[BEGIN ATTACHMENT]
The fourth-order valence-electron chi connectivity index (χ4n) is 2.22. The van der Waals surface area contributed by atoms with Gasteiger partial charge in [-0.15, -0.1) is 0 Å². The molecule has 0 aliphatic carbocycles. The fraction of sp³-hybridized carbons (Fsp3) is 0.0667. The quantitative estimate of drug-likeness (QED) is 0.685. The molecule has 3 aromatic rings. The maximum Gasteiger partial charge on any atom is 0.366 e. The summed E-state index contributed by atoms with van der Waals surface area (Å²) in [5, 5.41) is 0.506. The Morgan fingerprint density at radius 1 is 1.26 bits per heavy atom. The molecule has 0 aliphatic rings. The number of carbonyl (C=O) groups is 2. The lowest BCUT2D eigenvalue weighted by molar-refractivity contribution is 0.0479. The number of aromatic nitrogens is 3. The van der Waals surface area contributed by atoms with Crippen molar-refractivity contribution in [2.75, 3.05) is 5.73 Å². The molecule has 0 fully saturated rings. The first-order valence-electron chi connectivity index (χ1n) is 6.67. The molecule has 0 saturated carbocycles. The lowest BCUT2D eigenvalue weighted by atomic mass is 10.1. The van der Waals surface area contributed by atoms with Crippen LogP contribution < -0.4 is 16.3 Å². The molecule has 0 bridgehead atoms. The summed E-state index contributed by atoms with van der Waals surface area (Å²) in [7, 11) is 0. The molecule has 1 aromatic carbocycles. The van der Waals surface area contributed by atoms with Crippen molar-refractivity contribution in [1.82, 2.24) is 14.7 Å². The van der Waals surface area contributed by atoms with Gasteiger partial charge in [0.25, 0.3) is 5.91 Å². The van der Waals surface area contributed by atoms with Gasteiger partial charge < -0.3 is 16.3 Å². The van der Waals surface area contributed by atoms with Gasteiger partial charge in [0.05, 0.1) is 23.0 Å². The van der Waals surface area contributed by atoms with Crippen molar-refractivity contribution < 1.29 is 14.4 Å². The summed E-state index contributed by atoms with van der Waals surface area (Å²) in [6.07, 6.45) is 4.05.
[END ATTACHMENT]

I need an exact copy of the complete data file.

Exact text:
The fourth-order valence-electron chi connectivity index (χ4n) is 2.22. The van der Waals surface area contributed by atoms with Gasteiger partial charge in [-0.15, -0.1) is 0 Å². The molecule has 0 aliphatic carbocycles. The fraction of sp³-hybridized carbons (Fsp3) is 0.0667. The quantitative estimate of drug-likeness (QED) is 0.685. The molecule has 3 aromatic rings. The maximum Gasteiger partial charge on any atom is 0.366 e. The summed E-state index contributed by atoms with van der Waals surface area (Å²) in [5, 5.41) is 0.506. The Morgan fingerprint density at radius 1 is 1.26 bits per heavy atom. The molecule has 0 aliphatic rings. The number of carbonyl (C=O) groups is 2. The lowest BCUT2D eigenvalue weighted by molar-refractivity contribution is 0.0479. The number of aromatic nitrogens is 3. The van der Waals surface area contributed by atoms with Crippen molar-refractivity contribution in [2.75, 3.05) is 5.73 Å². The molecule has 0 fully saturated rings. The first-order valence-electron chi connectivity index (χ1n) is 6.67. The molecule has 0 saturated carbocycles. The lowest BCUT2D eigenvalue weighted by atomic mass is 10.1. The van der Waals surface area contributed by atoms with Crippen LogP contribution < -0.4 is 16.3 Å². The molecule has 0 bridgehead atoms. The summed E-state index contributed by atoms with van der Waals surface area (Å²) in [7, 11) is 0. The molecule has 1 aromatic carbocycles. The van der Waals surface area contributed by atoms with Crippen molar-refractivity contribution in [1.82, 2.24) is 14.7 Å². The van der Waals surface area contributed by atoms with Gasteiger partial charge in [0.25, 0.3) is 5.91 Å². The van der Waals surface area contributed by atoms with Gasteiger partial charge < -0.3 is 16.3 Å². The van der Waals surface area contributed by atoms with Gasteiger partial charge in [0.05, 0.1) is 23.0 Å². The van der Waals surface area contributed by atoms with Crippen molar-refractivity contribution < 1.29 is 14.4 Å². The summed E-state index contributed by atoms with van der Waals surface area (Å²) in [6.07, 6.45) is 4.05.